Breaking News

Togo president abolishes presidential election

Togo president abolishes presidential election...Continue The Full Reading.

The development follows the signing of a controversial and widely condemned new constitution by President Faure Gnassingbe

The hope of having new leader in Togo has been dashed following the abolition of presidential elections in the West Africa country.

The development follows the signing of a controversial and widely condemned new constitution by President Faure Gnassingbe

The new constitution does not allow for election to the highest office in the land, an arrangement that will see the Gnassingbes consolidate their hold on power and extend their six-decade-long rule.

A statement from Gnassingbe’s office on Monday stated that, under the new legislation, only the parliament will have the power to select the president, eliminating direct elections.

According to Africa News, the election commission on Saturday announced that Gnassingbe’s ruling party had won a majority of seats in the nation’s parliament.

The report revealed that there was a crackdown on civic and media freedoms ahead of the vote, as the government banned protests against the proposed new constitution and arrested opposition figures.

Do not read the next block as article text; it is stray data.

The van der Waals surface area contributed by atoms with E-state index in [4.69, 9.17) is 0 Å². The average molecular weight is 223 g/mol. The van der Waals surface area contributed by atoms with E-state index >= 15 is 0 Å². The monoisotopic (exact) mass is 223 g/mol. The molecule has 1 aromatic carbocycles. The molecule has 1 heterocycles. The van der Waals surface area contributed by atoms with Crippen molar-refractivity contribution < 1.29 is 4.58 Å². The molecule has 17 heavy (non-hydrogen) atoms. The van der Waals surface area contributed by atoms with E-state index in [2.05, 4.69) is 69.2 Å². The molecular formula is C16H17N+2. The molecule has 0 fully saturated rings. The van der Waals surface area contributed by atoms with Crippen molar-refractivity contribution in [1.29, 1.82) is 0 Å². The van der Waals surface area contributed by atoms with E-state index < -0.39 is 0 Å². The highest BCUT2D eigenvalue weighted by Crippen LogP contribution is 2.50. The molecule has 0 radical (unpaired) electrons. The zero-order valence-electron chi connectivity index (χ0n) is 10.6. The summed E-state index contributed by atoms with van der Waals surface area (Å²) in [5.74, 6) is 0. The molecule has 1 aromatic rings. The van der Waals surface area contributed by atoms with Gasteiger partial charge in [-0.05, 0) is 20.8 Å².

Also, the electoral commission banned the Catholic Church from deploying election observers.

In mid-April, a French journalist who arrived to cover the elections was arrested, assaulted and expelled. Togo’s media regulator later suspended the accreditation process for foreign journalists.

Provisional results showed the ruling Union for the Republic (UNIR) party won 108 out of 113 seats in parliament, and 137 out of 179 positions in the senate.

The new constitution also increases presidential terms from five to six years and introduces a single-term limit.

However, the almost 20 years that Gnassingbe has already served in office would not count toward that tally.

Togo has been ruled by the same family for 57 years, initially by Eyadema Gnassingbe and then by his son, Faure Gnassingbe, who took office after elections that the opposition described as a “sham.”

The political opposition, religious leaders and civil society say the proposed new constitution makes it likely that Gnassingbe will stay on when his mandate expires in 2025.

They also fear that the creation of a figure similar to a prime minister, to be selected from the ruling party, could become another avenue for Gnassingbe to extend his grip on power even beyond that new term....Continue The Full Reading.>’. 

Leave a Comment

Discover more from UTWEETS

Subscribe now to keep reading and get access to the full archive.

Continue reading